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  • As If
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3.7 out of 5 stars
3.7 out of 5 stars
As If
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on 29 January 2013
Not a comfortable read, but does make you question your own values and assumptions about the public version of events surrounding this crime. Also puts children to the forefront as sentient beings, and asks us to weigh up the balance of culpability and vulnerability of all concerned in the terrible murder of James Bulger and the resultant media reports of the trial and convictions.
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on 31 March 2013
This book is very interesting and gives an insight into the minds of murderers and maybe understanding the reasons why they commit these crimes.
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TOP 1000 REVIEWERVINE VOICEon 11 December 2011
I discovered this book on reading a quote in The Child Who which is a novel with a similar, although not the same, basis as the murder of James Bulger.

Blake Morrison takes us through his days and thoughts while he sat in court where Robert Thompson and Jon Veneables were tried for murder, committed at the age of 10. The trial is intersperced with his thoughts of his own childhood as well as that of his children. His empathy includes everyone, the three sets of parents involved, the three children involved as well as the social workers, the teachers and the city of Liverpool. Don't be fooled though this isn't a simplistic no-one is to blame, the book reads well as he argues to and for several of these points e.g the parents are to blame; what about their parents?. Blake Morrison puts across the view that these children shouldn't have been tried in an adult court, rather they should have had access to pyschiatric help as soon as their involvement was discovered.

Although the premise of the book was to find out why? No obvious answers are found, was it pre-meditated or a prank gone wrong? How will we ever know when 10 year old boys don't think like adults? A sad book particularly in light of the revelation that Jon Veneables has had his parole licence revoked.
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on 16 January 2000
This book is absolutely stunning. It's a gripping and truthful account of the murder of James Bulger. It is remarkably written leaving the reader deeply shocked and overcharged with emotion. This is the type of book that has you in tears but you still can not put it down. You feel compelled to read on. It is a must read for everybody if only to warn people how easily tragic events like this can occur. But be warned it is an unforgetable book which will haunt you after reading it. Blake Morrison writes the events beautifully and honestly. He tries wonderfully to answer the question 'Why' but his comments will go towards the great debate which will go on for a long time and may never be solved. As a reader who was only a couple of years older than the boys who killed James at the time I did not understand all the goings on surrounding the killing and court case so it was a must read for me when the book came out. As a case which is still very much in the headlines to this day, the book makes you realise that James's killers will be freed in a couple of years and will only be young men with all of their lives to live and James never saw past the toddler years. This book should be read by anyone who cares for children.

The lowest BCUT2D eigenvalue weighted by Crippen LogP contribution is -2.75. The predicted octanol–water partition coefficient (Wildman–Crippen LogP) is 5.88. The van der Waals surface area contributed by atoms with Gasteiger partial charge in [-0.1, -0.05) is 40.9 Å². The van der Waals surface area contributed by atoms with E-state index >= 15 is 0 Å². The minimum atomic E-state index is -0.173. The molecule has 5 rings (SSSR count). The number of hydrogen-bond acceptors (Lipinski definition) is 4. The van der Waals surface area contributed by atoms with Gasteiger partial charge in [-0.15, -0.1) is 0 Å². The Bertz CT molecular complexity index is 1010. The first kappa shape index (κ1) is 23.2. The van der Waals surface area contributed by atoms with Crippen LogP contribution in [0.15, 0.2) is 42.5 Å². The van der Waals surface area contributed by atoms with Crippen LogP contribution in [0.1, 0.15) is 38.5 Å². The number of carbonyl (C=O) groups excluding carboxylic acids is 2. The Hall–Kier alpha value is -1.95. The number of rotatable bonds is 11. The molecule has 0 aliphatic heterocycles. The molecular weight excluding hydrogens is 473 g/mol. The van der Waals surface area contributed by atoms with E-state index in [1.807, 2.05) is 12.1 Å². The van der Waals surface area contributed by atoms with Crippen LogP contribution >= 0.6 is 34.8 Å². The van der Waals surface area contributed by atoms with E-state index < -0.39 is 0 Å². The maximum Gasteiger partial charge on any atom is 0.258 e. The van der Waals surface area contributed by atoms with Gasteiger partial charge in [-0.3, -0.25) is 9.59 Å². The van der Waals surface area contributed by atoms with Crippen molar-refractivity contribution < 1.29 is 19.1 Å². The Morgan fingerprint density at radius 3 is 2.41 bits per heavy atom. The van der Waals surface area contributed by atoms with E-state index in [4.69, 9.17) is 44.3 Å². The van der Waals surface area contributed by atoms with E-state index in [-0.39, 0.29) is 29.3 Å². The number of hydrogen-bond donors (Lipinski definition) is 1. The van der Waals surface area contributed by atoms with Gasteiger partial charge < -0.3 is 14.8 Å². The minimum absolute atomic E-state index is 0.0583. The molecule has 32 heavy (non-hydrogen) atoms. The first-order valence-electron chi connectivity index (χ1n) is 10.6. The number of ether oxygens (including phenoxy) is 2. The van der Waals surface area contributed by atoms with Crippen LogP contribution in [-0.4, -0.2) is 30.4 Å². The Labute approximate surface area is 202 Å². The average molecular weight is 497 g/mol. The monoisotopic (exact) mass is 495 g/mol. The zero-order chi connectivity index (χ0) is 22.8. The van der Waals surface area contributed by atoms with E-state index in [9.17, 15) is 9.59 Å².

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on 20 February 2003
"As If" is the author's attempt to understand the "why" of the murder of James Bulger. In an attempt to do this, comparisons are made with his own home life, history and feelings, and while there is no question that his writing is exquisite, too much of the book is given over to describing the author's circumstances. I agree with the reviewer who thought this rather self-indulgent, and I felt a little frustrated since I bought the book to read about the Bulger murder, and not Blake Morrison. I also would have liked more transcripts, drawings, etc.
And yet this seems a small price to pay, since it would then not be the extraordinary book it actually is. One particular account of the author visiting the murder scene left me overwhelmed by some of the most moving and powerful writing I think I have ever read! Morrison's honest treatment of the Bulger murderers is truly commendable, and anyone with so much as a passing interest in the case should read it, so long as they are prepared to forego sensationalism for something altogether more intelligent.